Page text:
As they drew closer, they saw a little gray planet in the distance and called out, "Hello there!" But there was no answer.

A little unnerved by the silence, the two approached with caution. When they were close enough to see the silent planet clearly, they realized the eerie truth: It was dead! Frightened, Saturn and Jupiter spun around to find that all of the planets in the galaxy were gray and lifeless. It was a graveyard galaxy! Jupiter and Saturn fled the spooky sight as fast as they could.

"We should go back!" Jupiter cried. "Don't you remember what our parents told us about black holes and cannibal planets? I don't want to be eaten alive!"

"Those are just scary stories to keep children from wandering off," Saturn said bravely. That graveyard galaxy was completely safe. Nothing there could have hurt us."

Jupiter began to gain courage. "Yes, you're right. And if we run into danger, we can always count on your asteroid throwing."

The explorers journeyed on. The next galaxy they found was big and bright, and they could see that even from a distance it was buzzing with activity. Saturn and Jupiter smiled at each other and approached the galaxy with excitement. But as they drew near, they were met with angry shouts from the residents.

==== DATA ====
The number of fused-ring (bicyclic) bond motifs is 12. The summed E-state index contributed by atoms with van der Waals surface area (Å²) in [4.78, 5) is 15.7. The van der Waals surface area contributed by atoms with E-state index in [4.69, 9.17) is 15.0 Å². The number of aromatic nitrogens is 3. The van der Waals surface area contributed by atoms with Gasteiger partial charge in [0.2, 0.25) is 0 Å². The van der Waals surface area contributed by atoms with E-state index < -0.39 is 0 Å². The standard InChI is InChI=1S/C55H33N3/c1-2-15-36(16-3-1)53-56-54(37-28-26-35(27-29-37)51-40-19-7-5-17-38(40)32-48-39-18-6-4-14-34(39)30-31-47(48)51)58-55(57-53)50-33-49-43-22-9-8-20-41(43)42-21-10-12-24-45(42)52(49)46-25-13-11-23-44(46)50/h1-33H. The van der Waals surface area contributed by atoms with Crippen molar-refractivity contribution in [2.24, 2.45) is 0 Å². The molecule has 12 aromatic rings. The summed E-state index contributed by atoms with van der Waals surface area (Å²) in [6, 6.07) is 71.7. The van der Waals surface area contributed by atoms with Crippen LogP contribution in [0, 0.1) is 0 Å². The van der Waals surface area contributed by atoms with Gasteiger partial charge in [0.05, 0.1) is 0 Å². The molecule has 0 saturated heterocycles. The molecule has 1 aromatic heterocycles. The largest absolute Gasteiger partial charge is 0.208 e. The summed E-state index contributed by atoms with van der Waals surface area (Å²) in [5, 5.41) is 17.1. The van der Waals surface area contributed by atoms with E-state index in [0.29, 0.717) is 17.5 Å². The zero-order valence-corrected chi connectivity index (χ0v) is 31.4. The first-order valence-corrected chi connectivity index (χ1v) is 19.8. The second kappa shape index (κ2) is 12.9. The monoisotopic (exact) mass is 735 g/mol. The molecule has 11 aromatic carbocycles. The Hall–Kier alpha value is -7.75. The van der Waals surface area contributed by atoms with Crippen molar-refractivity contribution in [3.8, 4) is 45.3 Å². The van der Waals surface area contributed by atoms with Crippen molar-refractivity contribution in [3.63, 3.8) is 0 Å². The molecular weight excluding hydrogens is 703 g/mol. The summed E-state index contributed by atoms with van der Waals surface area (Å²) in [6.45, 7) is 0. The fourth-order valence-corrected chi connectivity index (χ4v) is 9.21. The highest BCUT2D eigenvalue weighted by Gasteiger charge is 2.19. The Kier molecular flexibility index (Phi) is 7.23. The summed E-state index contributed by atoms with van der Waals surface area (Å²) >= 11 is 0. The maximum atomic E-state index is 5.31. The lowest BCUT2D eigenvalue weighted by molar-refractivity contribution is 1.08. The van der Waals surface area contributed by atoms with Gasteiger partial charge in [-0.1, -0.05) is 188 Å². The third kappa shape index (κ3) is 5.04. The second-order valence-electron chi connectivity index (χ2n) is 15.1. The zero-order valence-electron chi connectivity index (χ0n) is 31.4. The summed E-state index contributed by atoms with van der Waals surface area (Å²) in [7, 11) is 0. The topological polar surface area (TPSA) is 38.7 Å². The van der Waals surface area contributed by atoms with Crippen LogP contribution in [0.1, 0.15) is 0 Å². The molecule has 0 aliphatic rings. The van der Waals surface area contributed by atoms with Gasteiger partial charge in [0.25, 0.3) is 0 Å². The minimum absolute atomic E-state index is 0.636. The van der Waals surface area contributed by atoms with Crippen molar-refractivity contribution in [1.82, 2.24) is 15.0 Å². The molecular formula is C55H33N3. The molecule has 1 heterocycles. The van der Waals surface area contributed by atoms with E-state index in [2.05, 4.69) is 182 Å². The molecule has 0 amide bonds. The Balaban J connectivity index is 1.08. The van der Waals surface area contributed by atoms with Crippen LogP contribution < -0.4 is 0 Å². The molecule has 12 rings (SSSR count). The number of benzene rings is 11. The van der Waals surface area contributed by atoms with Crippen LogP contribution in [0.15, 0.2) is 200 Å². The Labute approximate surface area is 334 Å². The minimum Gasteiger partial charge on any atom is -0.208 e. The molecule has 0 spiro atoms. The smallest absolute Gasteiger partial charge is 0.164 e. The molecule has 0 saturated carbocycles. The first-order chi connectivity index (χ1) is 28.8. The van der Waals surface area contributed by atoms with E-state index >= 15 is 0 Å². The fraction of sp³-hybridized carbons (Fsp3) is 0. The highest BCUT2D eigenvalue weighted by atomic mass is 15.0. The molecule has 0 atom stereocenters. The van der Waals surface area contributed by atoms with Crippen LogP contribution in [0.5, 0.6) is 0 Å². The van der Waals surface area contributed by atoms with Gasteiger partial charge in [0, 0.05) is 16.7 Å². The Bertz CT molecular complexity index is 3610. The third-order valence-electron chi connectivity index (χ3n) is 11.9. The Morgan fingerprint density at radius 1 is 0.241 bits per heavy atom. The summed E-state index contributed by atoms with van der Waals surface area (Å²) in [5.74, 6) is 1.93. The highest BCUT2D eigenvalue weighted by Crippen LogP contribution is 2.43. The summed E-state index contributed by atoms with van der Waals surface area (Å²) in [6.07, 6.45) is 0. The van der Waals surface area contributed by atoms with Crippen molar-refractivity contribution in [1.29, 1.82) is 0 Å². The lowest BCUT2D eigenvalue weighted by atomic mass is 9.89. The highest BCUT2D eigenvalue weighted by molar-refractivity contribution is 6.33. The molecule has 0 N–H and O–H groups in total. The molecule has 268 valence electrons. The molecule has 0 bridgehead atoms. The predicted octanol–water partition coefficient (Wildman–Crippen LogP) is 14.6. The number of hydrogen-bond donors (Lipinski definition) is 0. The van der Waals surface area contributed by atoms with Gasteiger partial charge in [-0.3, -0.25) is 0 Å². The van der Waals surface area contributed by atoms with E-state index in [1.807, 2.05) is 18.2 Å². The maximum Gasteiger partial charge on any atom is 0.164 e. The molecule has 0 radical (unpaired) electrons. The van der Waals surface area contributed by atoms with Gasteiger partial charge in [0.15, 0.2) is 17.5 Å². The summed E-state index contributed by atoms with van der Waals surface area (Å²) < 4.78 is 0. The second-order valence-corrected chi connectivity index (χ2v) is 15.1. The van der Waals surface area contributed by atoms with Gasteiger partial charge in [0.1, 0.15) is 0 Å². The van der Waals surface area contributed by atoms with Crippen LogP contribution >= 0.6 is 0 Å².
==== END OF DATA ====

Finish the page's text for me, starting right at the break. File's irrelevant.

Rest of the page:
"Hey! Who do you think you are? Get out of here!"

"What do you think you're doing?! This isn't your home!"

[. . .]

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About Iowa Writes

Since 2006, Iowa Writes has featured the work of Iowa-identified writers (whether they have Iowa roots or live here now) and work published by Iowa journals and publishers on The Daily Palette. Iowa Writes features poetry, fiction, or nonfiction twice a week on the Palette.

In November of 2008, the United Nations Educational, Scientific and Cultural Organization (UNESCO) designated Iowa City, Iowa, the world's third City of Literature, making the community part of the UNESCO Creative Cities Network.

Iowa City has joined Edinburgh, Scotland and Melbourne, Australia as UNESCO Cities of Literature.

Find out more about submitting by contacting iowa-writes@uiowa.edu


ERIC JOHNSON

Eric Johnson grew up on a farm in Fairfield, Iowa, and is now a web programmer in Iowa City. He designs humorous and offbeat t-shirts in his spare time and is working on a second children's book.

This page was first displayed
on May 01, 2009